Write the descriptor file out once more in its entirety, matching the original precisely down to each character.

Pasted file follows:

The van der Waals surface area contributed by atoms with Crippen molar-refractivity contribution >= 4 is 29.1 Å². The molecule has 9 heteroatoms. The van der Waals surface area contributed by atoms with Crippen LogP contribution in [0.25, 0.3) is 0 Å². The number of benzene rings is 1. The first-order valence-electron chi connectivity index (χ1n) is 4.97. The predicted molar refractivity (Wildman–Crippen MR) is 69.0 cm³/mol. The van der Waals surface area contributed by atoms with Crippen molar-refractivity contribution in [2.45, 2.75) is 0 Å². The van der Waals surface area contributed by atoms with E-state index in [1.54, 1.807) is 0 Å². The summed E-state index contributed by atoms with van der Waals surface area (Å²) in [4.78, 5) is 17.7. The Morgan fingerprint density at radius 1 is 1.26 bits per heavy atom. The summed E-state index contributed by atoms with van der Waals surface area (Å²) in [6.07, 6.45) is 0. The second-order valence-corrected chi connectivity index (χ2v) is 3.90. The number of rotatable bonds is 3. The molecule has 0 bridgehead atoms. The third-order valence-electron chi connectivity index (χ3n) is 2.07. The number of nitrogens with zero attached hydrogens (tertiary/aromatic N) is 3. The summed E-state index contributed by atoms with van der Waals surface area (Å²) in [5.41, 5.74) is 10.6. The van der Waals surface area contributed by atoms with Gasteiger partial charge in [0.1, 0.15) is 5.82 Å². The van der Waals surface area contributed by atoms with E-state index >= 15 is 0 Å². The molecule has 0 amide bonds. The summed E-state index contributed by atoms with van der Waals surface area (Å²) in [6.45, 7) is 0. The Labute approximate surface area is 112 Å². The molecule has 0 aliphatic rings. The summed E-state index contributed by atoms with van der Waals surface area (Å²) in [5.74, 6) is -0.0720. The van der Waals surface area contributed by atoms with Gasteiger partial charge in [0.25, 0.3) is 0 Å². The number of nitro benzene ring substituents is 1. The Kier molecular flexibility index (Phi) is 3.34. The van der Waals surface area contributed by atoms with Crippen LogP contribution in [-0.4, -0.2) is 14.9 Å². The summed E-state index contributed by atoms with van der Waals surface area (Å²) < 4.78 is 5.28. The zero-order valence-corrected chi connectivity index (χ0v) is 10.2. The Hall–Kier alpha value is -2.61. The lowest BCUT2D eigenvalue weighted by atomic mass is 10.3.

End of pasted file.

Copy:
The van der Waals surface area contributed by atoms with Crippen molar-refractivity contribution >= 4 is 29.1 Å². The molecule has 9 heteroatoms. The van der Waals surface area contributed by atoms with Crippen LogP contribution in [0.25, 0.3) is 0 Å². The number of benzene rings is 1. The first-order valence-electron chi connectivity index (χ1n) is 4.97. The predicted molar refractivity (Wildman–Crippen MR) is 69.0 cm³/mol. The van der Waals surface area contributed by atoms with Crippen molar-refractivity contribution in [2.45, 2.75) is 0 Å². The van der Waals surface area contributed by atoms with E-state index in [1.54, 1.807) is 0 Å². The summed E-state index contributed by atoms with van der Waals surface area (Å²) in [4.78, 5) is 17.7. The Morgan fingerprint density at radius 1 is 1.26 bits per heavy atom. The summed E-state index contributed by atoms with van der Waals surface area (Å²) in [6.07, 6.45) is 0. The second-order valence-corrected chi connectivity index (χ2v) is 3.90. The number of rotatable bonds is 3. The molecule has 0 bridgehead atoms. The third-order valence-electron chi connectivity index (χ3n) is 2.07. The number of nitrogens with zero attached hydrogens (tertiary/aromatic N) is 3. The summed E-state index contributed by atoms with van der Waals surface area (Å²) in [5.41, 5.74) is 10.6. The van der Waals surface area contributed by atoms with Gasteiger partial charge in [0.1, 0.15) is 5.82 Å². The van der Waals surface area contributed by atoms with E-state index >= 15 is 0 Å². The molecule has 0 amide bonds. The summed E-state index contributed by atoms with van der Waals surface area (Å²) in [6.45, 7) is 0. The Labute approximate surface area is 112 Å². The molecule has 0 aliphatic rings. The summed E-state index contributed by atoms with van der Waals surface area (Å²) in [5.74, 6) is -0.0720. The van der Waals surface area contributed by atoms with Gasteiger partial charge in [0.25, 0.3) is 0 Å². The number of nitro benzene ring substituents is 1. The Kier molecular flexibility index (Phi) is 3.34. The van der Waals surface area contributed by atoms with Crippen LogP contribution in [-0.4, -0.2) is 14.9 Å². The summed E-state index contributed by atoms with van der Waals surface area (Å²) < 4.78 is 5.28. The zero-order valence-corrected chi connectivity index (χ0v) is 10.2. The Hall–Kier alpha value is -2.61. The lowest BCUT2D eigenvalue weighted by atomic mass is 10.3.